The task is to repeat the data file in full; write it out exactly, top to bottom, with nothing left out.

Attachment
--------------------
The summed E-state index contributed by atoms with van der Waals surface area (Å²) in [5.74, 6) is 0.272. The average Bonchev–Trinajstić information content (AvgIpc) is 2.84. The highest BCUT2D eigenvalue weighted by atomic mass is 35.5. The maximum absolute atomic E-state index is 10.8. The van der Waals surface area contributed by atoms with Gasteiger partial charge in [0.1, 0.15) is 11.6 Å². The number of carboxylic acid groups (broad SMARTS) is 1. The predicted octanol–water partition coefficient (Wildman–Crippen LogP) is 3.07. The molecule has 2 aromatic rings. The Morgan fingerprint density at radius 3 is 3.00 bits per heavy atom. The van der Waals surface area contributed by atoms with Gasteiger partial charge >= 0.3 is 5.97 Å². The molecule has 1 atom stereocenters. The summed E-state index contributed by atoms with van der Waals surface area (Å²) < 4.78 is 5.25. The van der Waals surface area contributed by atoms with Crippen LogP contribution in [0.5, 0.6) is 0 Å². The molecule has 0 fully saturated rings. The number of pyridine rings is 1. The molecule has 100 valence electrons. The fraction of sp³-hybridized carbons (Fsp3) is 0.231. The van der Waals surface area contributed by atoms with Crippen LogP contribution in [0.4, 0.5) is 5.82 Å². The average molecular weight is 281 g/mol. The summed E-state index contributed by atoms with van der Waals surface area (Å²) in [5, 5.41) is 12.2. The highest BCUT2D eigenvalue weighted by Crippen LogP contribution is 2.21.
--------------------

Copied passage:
The summed E-state index contributed by atoms with van der Waals surface area (Å²) in [5.74, 6) is 0.272. The average Bonchev–Trinajstić information content (AvgIpc) is 2.84. The highest BCUT2D eigenvalue weighted by atomic mass is 35.5. The maximum absolute atomic E-state index is 10.8. The van der Waals surface area contributed by atoms with Gasteiger partial charge in [0.1, 0.15) is 11.6 Å². The number of carboxylic acid groups (broad SMARTS) is 1. The predicted octanol–water partition coefficient (Wildman–Crippen LogP) is 3.07. The molecule has 2 aromatic rings. The Morgan fingerprint density at radius 3 is 3.00 bits per heavy atom. The van der Waals surface area contributed by atoms with Gasteiger partial charge >= 0.3 is 5.97 Å². The molecule has 1 atom stereocenters. The summed E-state index contributed by atoms with van der Waals surface area (Å²) < 4.78 is 5.25. The van der Waals surface area contributed by atoms with Crippen LogP contribution in [0.5, 0.6) is 0 Å². The molecule has 0 fully saturated rings. The number of pyridine rings is 1. The molecule has 100 valence electrons. The fraction of sp³-hybridized carbons (Fsp3) is 0.231. The van der Waals surface area contributed by atoms with Crippen LogP contribution in [0.4, 0.5) is 5.82 Å². The average molecular weight is 281 g/mol. The summed E-state index contributed by atoms with van der Waals surface area (Å²) in [5, 5.41) is 12.2. The highest BCUT2D eigenvalue weighted by Crippen LogP contribution is 2.21.